B.H. and I have been known to throw the odd Chinese New Year Party. Last year the first date I suggested was rejected by 75% of the invitees with a differing 75% of invitees rejecting second and third dates as well, where-after my mathematically challenged brain, gave up on the percentages and put it in the too hard basket. So that New Lunar Year did arrive, but without the fanfare of a certain little back yard party in North Queensland.
After the confusion of the previous year’s multiple phone calls, I wised up and sent one email to everybody inviting them to a Bring a Dish Tet Party on 10th February, 2013.
In a stroke of brilliance I included a link to Vietnamese Recipes, and the “Get out of Jail Free” card –
Any Asian Inspired Dish will do, nobody will know the difference.
You might think this last statement was a little far-fetched, but I assure you it is totally realistic.
Our town of 200,000 residents, does not have one – not one – Vietnamese Restaurant (an opening exists here people). So you see nobody would know if it was Vietnamese or Nepalese for that matter (we most definitely don’t have one of those).
A delve into the decorations box, produced Chinese signs prepared in earlier years offering Harmony, Money, Love, Luck, Longevity, Happiness, Prosperity and Good Fortune. But what I needed were some real true Vietnamese decorations. Soon I became a well known figure stalking the aisles of Asian Supermarkets, on a quest for all things decoratively Vietnamese.
The first shop owner scoffed at my enquiry-
“NO NO!” as if I was being totally ridiculous.
Resignedly I left with a variety of Chinese Lanterns in my shopping bag.
Subsequent shops and multiple visits later I had acquired
- Even more Chinese Lanterns of differing sizes and one HUGE one with pretty pictures and Chinese writing and big dangley tassley things.
- Chinese New Year Envelopes. These were meant to be given to young children and old people, so I made an inspired decision that placed our guests in the old category. I added fake lucky Chinese coins, with a hole in the middle, to the envelopes and handed them out like lolly bags at the end of the night. One shopkeeper informed me they were meant to have $5 notes in them. Well maybe – if I hadn’t already spent a fortune on Chinese lanterns Mr. Shopkeeper.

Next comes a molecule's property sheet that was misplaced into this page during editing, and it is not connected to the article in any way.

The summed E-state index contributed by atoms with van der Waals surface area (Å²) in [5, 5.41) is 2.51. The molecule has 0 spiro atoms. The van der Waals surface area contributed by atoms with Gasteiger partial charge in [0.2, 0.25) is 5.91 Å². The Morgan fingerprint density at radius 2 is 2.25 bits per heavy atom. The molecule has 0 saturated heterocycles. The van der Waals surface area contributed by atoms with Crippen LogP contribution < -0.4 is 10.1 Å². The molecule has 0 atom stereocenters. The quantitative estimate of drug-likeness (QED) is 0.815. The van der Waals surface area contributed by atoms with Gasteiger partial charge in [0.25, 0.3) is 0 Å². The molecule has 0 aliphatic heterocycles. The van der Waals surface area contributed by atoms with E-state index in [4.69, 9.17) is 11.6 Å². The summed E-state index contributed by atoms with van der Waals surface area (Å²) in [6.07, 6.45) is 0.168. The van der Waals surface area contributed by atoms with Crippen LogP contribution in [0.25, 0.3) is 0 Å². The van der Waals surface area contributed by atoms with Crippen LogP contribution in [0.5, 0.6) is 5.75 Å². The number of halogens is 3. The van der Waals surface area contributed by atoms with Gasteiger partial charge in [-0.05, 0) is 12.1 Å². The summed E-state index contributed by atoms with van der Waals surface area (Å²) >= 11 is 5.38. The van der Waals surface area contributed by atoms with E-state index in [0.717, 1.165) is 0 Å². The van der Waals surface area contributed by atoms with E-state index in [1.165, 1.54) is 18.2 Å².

- Frozen Spring Rolls and Prawn Shaomai (Xiu mai tom) which said MADE IN VIETNAM on the packet!
- And this gorgeous Teddy Bear plastic bottle of fish shaped salted crackers (which we ourselves ate in Ninh Binh so I know they were authentic). Although those crackers were in an ordinary plastic bottle – not a pretty Teddy Bear one like this.
I pounded pork and fashioned pork balls or Nem Nuong to compliment my purchased food items, and prepared Nam Dong Co Tiem Ga (Steamed chicken with mushrooms) as my main course offering. I happen to know this is a real Vietnamese dish because I saw Luke from Luke Nguyen’s Vietnam T.V. series, prepare it in the Mekong Delta. So Lucky I didn’t prepare Banh Gan (Coconut Creme Caramel) for dessert because I saw a photo of the REAL VIETNAMESE VERSION afterward and it looked nothing like the one I had proposed.
So I took my own advice and served up glasses of ice-cream layered with pureed peach and mango, and no-one batted an eyelid as to it’s authenticity – or maybe they were just being polite?
In desperation I lamented to Barbara from The Dropout Diaries and SAIGON STREET EATS fame about my lack of strictly Vietnamese decorations and she assured me I was being totally authentic as they use Chinese decorations in Vietnam as well (who would have thought).
How nice was that? However I took on board her suggestions of lots of yellow flowers and calligraphy – Chuc Mung Nam Moi – signs. Budget Daughter who has artistic talent (B.H. and I have none, but we’re claiming her anyway) was conscripted to do the Calligraphy and she fully delivered.
In typical Australian style the Tet party coincided with a Rugby League Indigenous vs. All Stars game so the big screen (B.H.’s idea) and leather lounge (My idea) were dragged outside into the fray. The power kept dropping out because everyone had bought their Asian Offerings in electric woks and pans. This led to much good-natured ribbing about the authenticity of our numerous and dodgy power leads.
By this time I was unfazed, as three light beers had worked their magic and I was in swapping stories mode, seated on the lounge with friends newly returned from Vietnam, while hogging the draft from a cunningly placed pedestal fan.
It was one of the best Lunar New Year parties yet, with everyone talking over the top of each other and the football match, which had finished before I even thought of venturing off the lounge to ask the score.
So we welcomed Mr. Snake loud and long, and I would have shaken his hand, but we all know Snake has no hands.
How did you celebrate Tet?
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